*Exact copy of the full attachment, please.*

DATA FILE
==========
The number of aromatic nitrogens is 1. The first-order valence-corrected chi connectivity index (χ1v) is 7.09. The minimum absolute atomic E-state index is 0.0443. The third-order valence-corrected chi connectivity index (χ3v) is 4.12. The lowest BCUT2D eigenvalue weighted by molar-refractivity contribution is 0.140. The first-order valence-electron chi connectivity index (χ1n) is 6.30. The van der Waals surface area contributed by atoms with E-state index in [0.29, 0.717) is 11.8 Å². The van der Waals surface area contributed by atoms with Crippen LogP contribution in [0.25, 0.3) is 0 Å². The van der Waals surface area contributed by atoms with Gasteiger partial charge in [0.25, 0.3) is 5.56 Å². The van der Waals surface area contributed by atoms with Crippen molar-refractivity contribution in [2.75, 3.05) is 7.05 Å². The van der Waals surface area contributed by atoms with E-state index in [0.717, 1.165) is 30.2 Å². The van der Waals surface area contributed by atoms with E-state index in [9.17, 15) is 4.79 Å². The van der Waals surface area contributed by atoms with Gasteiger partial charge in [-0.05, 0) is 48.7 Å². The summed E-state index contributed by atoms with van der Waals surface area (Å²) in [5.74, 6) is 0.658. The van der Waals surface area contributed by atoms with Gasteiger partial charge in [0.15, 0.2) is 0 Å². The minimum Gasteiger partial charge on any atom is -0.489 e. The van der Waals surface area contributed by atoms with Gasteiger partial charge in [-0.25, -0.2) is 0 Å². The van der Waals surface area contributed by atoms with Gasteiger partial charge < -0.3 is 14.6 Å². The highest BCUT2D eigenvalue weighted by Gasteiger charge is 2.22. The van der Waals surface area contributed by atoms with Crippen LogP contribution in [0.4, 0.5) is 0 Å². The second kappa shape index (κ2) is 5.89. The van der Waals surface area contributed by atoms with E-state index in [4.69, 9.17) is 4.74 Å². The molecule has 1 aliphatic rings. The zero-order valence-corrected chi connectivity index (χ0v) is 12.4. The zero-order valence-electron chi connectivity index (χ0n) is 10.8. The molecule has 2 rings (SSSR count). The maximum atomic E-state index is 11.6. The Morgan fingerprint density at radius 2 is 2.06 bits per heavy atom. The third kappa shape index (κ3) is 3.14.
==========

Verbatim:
The number of aromatic nitrogens is 1. The first-order valence-corrected chi connectivity index (χ1v) is 7.09. The minimum absolute atomic E-state index is 0.0443. The third-order valence-corrected chi connectivity index (χ3v) is 4.12. The lowest BCUT2D eigenvalue weighted by molar-refractivity contribution is 0.140. The first-order valence-electron chi connectivity index (χ1n) is 6.30. The van der Waals surface area contributed by atoms with E-state index in [0.29, 0.717) is 11.8 Å². The van der Waals surface area contributed by atoms with Crippen LogP contribution in [0.25, 0.3) is 0 Å². The van der Waals surface area contributed by atoms with Gasteiger partial charge in [0.25, 0.3) is 5.56 Å². The van der Waals surface area contributed by atoms with Crippen molar-refractivity contribution in [2.75, 3.05) is 7.05 Å². The van der Waals surface area contributed by atoms with E-state index in [0.717, 1.165) is 30.2 Å². The van der Waals surface area contributed by atoms with E-state index in [9.17, 15) is 4.79 Å². The van der Waals surface area contributed by atoms with Gasteiger partial charge in [-0.05, 0) is 48.7 Å². The summed E-state index contributed by atoms with van der Waals surface area (Å²) in [5.74, 6) is 0.658. The van der Waals surface area contributed by atoms with Gasteiger partial charge in [0.15, 0.2) is 0 Å². The minimum Gasteiger partial charge on any atom is -0.489 e. The van der Waals surface area contributed by atoms with Gasteiger partial charge in [-0.25, -0.2) is 0 Å². The van der Waals surface area contributed by atoms with Gasteiger partial charge < -0.3 is 14.6 Å². The highest BCUT2D eigenvalue weighted by Gasteiger charge is 2.22. The van der Waals surface area contributed by atoms with Crippen LogP contribution in [0.4, 0.5) is 0 Å². The second kappa shape index (κ2) is 5.89. The van der Waals surface area contributed by atoms with E-state index in [4.69, 9.17) is 4.74 Å². The molecule has 1 aliphatic rings. The zero-order valence-corrected chi connectivity index (χ0v) is 12.4. The zero-order valence-electron chi connectivity index (χ0n) is 10.8. The molecule has 2 rings (SSSR count). The maximum atomic E-state index is 11.6. The Morgan fingerprint density at radius 2 is 2.06 bits per heavy atom. The third kappa shape index (κ3) is 3.14.